However, these seven ablaut series have been so thoroughly frayed in the history of the German language that, according to the Duden grammar, there are 173 verbs in 39 ablaut series in German today, many of which contain only one verb, so that the ablaut system is no longer perceived as regular . That is why ablaut or strong verbs are learned today in school as irregular verbs. The same applies to the other Germanic languages. A comparison of the verb drink in standard Germanic languages:

language infinitive preterite participle Perfect
German tr i Potions tr a nk sep and Potions
Dutch dr i Potions dr o nk gedr o Potions
Low German dr i Potions dr u nk dr and Potions
(West) Frisian dr i nke dr o nk dr o nke
English dr i nk dr a nk dr u nk / dr and Potions
Danish dr i KKE dr a k dr u kket
Swedish dr i cka dr a ck dr u c-kit
Norwegian dr i kke / dr e kke dr a kk dr u kket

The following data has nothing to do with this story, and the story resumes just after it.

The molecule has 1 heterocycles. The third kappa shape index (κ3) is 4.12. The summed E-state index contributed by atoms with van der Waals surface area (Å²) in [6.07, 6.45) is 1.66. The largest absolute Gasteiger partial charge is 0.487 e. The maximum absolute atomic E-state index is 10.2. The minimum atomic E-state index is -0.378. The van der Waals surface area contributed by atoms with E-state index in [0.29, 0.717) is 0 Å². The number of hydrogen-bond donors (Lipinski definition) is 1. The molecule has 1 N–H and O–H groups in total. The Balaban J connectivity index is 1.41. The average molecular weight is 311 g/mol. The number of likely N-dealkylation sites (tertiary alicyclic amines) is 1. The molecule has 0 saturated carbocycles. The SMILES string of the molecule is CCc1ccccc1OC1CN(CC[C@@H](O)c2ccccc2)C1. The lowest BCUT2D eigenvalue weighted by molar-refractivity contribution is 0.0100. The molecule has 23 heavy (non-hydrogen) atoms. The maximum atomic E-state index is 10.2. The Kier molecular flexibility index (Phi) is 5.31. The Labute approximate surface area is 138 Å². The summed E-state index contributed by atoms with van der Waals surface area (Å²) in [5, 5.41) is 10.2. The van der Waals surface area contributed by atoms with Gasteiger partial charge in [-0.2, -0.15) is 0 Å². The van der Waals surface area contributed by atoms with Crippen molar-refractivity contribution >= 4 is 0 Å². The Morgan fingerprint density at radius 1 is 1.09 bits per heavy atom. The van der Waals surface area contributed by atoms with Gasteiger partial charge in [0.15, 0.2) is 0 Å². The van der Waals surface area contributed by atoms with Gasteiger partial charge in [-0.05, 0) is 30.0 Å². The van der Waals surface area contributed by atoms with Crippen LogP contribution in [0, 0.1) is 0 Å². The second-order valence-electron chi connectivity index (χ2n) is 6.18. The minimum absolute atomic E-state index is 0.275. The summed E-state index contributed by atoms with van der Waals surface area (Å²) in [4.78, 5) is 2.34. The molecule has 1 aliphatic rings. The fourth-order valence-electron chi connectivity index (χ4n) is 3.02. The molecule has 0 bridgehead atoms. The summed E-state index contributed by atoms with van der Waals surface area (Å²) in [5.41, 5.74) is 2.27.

Icelandic dr e kka dr a kk dr u kkið
Faroese dr e kka dr a kk dr u kkið

further criteria

In addition, German strong verbs differ from weak verbs as follows:

This criterion only applies to verbs with a dark stem vowel (mainly a / ä ; au / äu in run and booze and o / ö in bump ) - on the other hand, without umlaut: come , hit , call and so-called semi-strong verbs such as grind and salt . Another special case is sucking , which is not changed, since these forms then coincide with those of suckling .

  • Strong verbs with stem vowel e (ä) show up there vowel i (ie) : I g e be - you g i bst - it g i bt - we g e ben - her g e bt - they g e ben .

Unlike the umlaut , this vowel change also takes place in the imperative singular: g i b! vs. g e bt! However, there are also exceptions to this stem change (e.g. scheren and the completely irregular verbs go and stand ).

  • The past participle Perfect, same as in weak verbs with the prefix overall formed, but not with the suffix -t (z. B. loved ) but with the suffix -en (z. B. driven ).

Strong verbs in German